• Ballard started the episode very shaky. He sees Caroline in Mynor’s house, is literally stunned that he’s finally found her, but once the fight is over with Mynor’s two body guards, he doesn’t seem to care that she’s gone. Huh!? Sure, WE saw Langton whisk her away, but did Ballard? I expected him to at least scan the room for her presence, or curse his luck for coming so close (yet so far) to finding his ‘damsel in distress’. Instead he laid straight into Mynor. It’s just one of those things that put me out of the show for a moment or two. I fear that things like this are indicative of Dollhouse’s inability to cater for the small details — natural character reactions that would make the world of the show much more believable. I also find it somewhat difficult to believe that one of Mynor’s men would have called the police instead of rushing Ballard from behind. I find it even harder to believe that Ballard didn’t make sure that all three men were tied up or something. He just sat down and ate strawberries with the man? Really Ballard? Are you sure you don’t want some cream with those? 😀 Don’t get me wrong, I liked that scene overall, but there were a few questionable aspects to it.
  • I wasn’t overly impressed with the Ballard/Echo fight scene, in fact it was a bit of a disappointment considering the hype it received. I saw two people throwing a lot of pots and pans, unconvincing choreography and camera work that didn’t quite conceal the stunt doubles. And why was Echo dressed up like that, what purpose did it serve for this mission? Why engage Ballard in a fight at all if her mission was to make him believe that the DH is willing to work with him? It could be argued that she was programmed to buy rapist-handler dude enough time to attack Mellie, but was fighting him the only way to stall him? Also, the fact that by-standers (including a cop who Echo shot) only appeared once what seemed like an hour long fight was over, was a bit too convenient. In truth, this was only done to keep the suspense — other than that there was no reason whatsoever for Ballard to stop asking questions. I’m sure a lot of effort when into that sequence but it fell wide of the mark in my view.
  • Eliza Dushku was wholly unconvincing as Mrs Mynor. It’s now 6 episodes in and each of the characters that she has portrayed have been ‘Eliza Dushku’, same mannerisms, same speech patterns — narrow range. I actually think that this was one of the worst portrayals yet, I just didn’t buy it. This show will fail unless the much-hyped lead-actress can portray people who believe that they are the different imprinted personalities. So far, she has portrayed the different imprints as though they are acting out the role, instead of the imprint believing that they are that person. This goes against one of the core premises of the show..
  • The ‘urban legend news report’ interruptions were vastly annoying. One or two news reports would have sufficed, instead it totally took me out of the world of the show. It actually diluted the story, making it look slightly cheap. They tried to inject too much ‘funny’ into those scenes, when this was a very serious episode. Sometimes the two can mix, but not in this way, it just didn’t feel right (i.e. the jokes weren’t funny, and didn’t hold enough weight), and it didn’t ‘look’ right. Perhaps they were gunning for those new viewers, but are they going to do this kind of thing each week? I doubt it, which means that they must surely have better ways of making the show easier to follow for ‘newbies’? Especially since the powers that be told us that the first 5 episodes were meant to all be Pilots. So did we need such an overt form of pandering to new viewers on the sixth episode?..has a series which dumbs down on a weekly basis really reached the level where viewers need to watch each week to understand what’s going on? I doubt it.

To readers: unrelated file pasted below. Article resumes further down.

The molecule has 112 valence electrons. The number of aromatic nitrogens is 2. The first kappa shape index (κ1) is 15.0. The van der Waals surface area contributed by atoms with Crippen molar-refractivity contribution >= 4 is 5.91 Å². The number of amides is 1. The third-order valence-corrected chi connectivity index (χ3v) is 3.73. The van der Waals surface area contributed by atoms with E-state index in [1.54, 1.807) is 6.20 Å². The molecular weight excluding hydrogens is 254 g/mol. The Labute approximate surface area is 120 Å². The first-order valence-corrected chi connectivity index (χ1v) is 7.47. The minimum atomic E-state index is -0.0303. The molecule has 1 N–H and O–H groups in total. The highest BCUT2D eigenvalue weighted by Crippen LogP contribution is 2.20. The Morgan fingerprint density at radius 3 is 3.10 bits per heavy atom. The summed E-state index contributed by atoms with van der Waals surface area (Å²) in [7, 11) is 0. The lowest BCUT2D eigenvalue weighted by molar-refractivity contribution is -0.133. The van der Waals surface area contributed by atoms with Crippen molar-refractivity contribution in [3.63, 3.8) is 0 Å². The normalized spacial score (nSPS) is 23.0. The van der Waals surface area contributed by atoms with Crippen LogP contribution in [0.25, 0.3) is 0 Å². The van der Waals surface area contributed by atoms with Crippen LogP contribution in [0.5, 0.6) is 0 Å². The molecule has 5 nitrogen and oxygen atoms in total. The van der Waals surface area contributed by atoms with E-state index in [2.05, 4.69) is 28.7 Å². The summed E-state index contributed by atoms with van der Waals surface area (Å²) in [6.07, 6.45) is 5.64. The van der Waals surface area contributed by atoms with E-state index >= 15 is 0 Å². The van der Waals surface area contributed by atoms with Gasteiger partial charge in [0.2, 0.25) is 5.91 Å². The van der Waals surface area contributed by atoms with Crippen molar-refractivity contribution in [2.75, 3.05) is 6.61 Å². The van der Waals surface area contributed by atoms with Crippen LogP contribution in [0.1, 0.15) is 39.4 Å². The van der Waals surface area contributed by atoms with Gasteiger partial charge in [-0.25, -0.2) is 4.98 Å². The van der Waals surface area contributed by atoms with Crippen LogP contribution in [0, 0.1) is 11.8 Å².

• Whilst this was clearly the best DH episode so far, I do have concerns over it’s lack of appeal. It had some very good moments, and touched on some very interesting themes, but even so, I didn’t feel engrossed in the story like I am when I’m watching my favourite shows. There was something not quite dark, but ‘gray‘ about this episode. I think they need to find a way of adding more vibrancy and artistic quality to help define the show. It’s still searching for it’s own identity at the moment, and by the time it finds it, it might be too late.

All in all this was a good episode – the twists and turns were nicely done (if not completely surprising), the story was handled with intelligence and insight (for the most part), and the overall acting was of a good standard. There wasn’t much glaringly “bad” about the episode, other than the usual mid-range problems which a show like this suffers from. I think that my biggest problem with this episode is that despite all of the hype. I’m left feeling somewhat unmoved by the end product. This was not an episode that I will “never forget”, nor was it of the standard that I’m used to with other shows that I watch. It was just ‘good’. That’s taking nothing away from the episode, it’s just my honest appraisal.